Honolulu's Rail Project Resumes Construction After A Rocky Start

Is Honolulu's Rail System The Next Big Dig?

Construction for Honolulu's much anticipated and much debated rail project resumes today after a year hiatus. The project is estimated to cost $5.2 billion dollars, making it the largest public works project in Hawaii's history, and the controversy surrounding the project so far has drawn comparisons to Boston's Big Dig.

A year ago, the Hawaii Supreme Court halted construction because the project was not properly surveying for ancient Hawaiian burials. As Civil Beat pointed out, "overspending on public relations, an embarrassing first audit and the revelation that the rail system lacked back-up power" also contributed to the project's rocky start.

Supporters of the rail system argue that something must be done to combat Honolulu traffic -- which is second only to Los Angeles for worst traffic in the country. If the rail ridership is as robust as the city hopes, Civil Beat reports, it could mean 30,000 fewer cars on the road each day. Georgette Stevens of the West Oahu Economic Development Association told Hawaii News Now that the project will also help the local economy: "On the west side of Oahu, there's a lot of people in construction and this is going to be a welcome, welcome opportunity for all of us."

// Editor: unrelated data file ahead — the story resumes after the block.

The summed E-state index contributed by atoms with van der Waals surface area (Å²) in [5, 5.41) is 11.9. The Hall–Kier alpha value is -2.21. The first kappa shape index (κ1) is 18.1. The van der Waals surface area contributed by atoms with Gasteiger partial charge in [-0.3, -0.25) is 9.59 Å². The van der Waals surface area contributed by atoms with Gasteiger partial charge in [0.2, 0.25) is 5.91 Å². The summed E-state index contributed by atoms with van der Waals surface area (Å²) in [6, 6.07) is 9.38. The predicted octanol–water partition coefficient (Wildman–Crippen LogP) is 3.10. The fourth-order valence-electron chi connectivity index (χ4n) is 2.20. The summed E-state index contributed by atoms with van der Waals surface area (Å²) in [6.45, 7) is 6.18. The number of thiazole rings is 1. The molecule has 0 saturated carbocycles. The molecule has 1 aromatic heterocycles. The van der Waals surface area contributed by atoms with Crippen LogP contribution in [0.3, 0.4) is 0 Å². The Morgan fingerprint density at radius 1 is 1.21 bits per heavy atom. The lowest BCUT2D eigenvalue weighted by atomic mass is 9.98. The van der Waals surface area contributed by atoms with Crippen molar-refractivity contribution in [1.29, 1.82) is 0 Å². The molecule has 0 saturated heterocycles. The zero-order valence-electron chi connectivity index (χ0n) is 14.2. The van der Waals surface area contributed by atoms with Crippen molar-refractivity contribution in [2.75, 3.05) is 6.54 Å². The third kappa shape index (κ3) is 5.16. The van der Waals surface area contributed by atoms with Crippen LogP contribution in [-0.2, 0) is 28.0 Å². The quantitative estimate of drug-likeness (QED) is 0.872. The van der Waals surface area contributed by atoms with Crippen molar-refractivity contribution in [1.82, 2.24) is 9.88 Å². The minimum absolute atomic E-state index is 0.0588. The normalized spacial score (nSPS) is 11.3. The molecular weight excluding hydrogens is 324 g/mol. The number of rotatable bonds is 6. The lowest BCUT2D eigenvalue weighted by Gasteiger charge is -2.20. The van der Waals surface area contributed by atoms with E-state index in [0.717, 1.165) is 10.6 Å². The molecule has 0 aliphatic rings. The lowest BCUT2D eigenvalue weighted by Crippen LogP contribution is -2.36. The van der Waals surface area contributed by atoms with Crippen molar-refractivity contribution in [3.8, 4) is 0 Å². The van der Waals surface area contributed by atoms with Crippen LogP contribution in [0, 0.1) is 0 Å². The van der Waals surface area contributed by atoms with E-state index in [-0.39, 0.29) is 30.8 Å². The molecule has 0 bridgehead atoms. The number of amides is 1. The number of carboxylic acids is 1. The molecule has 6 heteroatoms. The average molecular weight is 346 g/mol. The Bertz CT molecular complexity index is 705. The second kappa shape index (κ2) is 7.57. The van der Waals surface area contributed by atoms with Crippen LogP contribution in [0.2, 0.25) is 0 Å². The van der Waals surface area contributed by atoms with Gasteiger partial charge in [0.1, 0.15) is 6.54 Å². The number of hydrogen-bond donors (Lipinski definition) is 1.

Even though the idea of a rail system in Honolulu has been around for 40 years, it remains a contentious issue. In the 2008 election, only 50.6 percent of Honolulu voters agreed with a charter amendment question about a rail system, and the project has been tangled up in court since its inception.

Even today, a legal challenge has yet to be decided by a federal appellate court, which leads some critics to believe that resuming construction is premature. Cliff Slater of Honolulutraffic.com, which has sued the city to stop the rail project, told Hawaii News Now: "All they want to do is give the impression that this is a done deal and say to the public shut up and take your medicine and this is going to go forward."

The entire project is slated for completion in 2019 if everything goes to plan. For comparison's sake, the Big Dig, which was the most expensive highway project in U.S. history, was originally scheduled to be completed in 1998 at an estimated cost of $2.8 billion. It was finished in December of 2007 with a final price tag of $14.6 billion.

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